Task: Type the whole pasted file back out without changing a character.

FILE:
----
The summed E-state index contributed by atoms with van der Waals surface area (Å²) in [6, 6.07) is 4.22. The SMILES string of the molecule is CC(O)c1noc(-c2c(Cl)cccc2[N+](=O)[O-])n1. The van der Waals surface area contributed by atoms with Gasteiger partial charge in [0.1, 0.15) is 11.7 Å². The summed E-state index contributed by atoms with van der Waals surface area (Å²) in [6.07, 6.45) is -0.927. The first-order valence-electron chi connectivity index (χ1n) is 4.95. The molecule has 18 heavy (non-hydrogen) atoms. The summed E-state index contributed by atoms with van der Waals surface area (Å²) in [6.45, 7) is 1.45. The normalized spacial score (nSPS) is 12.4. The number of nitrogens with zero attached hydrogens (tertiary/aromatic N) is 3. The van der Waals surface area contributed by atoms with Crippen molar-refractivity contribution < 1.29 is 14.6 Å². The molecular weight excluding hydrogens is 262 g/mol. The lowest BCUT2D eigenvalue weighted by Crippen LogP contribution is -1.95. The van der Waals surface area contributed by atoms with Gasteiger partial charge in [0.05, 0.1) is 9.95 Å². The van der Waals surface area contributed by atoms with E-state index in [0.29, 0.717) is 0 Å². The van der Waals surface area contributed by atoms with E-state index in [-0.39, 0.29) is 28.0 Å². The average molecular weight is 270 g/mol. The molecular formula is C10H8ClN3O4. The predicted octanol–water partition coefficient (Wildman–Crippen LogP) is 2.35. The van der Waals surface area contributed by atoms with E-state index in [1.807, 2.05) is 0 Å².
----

The summed E-state index contributed by atoms with van der Waals surface area (Å²) in [6, 6.07) is 4.22. The SMILES string of the molecule is CC(O)c1noc(-c2c(Cl)cccc2[N+](=O)[O-])n1. The van der Waals surface area contributed by atoms with Gasteiger partial charge in [0.1, 0.15) is 11.7 Å². The summed E-state index contributed by atoms with van der Waals surface area (Å²) in [6.07, 6.45) is -0.927. The first-order valence-electron chi connectivity index (χ1n) is 4.95. The molecule has 18 heavy (non-hydrogen) atoms. The summed E-state index contributed by atoms with van der Waals surface area (Å²) in [6.45, 7) is 1.45. The normalized spacial score (nSPS) is 12.4. The number of nitrogens with zero attached hydrogens (tertiary/aromatic N) is 3. The van der Waals surface area contributed by atoms with Crippen molar-refractivity contribution < 1.29 is 14.6 Å². The molecular weight excluding hydrogens is 262 g/mol. The lowest BCUT2D eigenvalue weighted by Crippen LogP contribution is -1.95. The van der Waals surface area contributed by atoms with Gasteiger partial charge in [0.05, 0.1) is 9.95 Å². The van der Waals surface area contributed by atoms with E-state index in [0.29, 0.717) is 0 Å². The van der Waals surface area contributed by atoms with E-state index in [-0.39, 0.29) is 28.0 Å². The average molecular weight is 270 g/mol. The molecular formula is C10H8ClN3O4. The predicted octanol–water partition coefficient (Wildman–Crippen LogP) is 2.35. The van der Waals surface area contributed by atoms with E-state index in [1.807, 2.05) is 0 Å².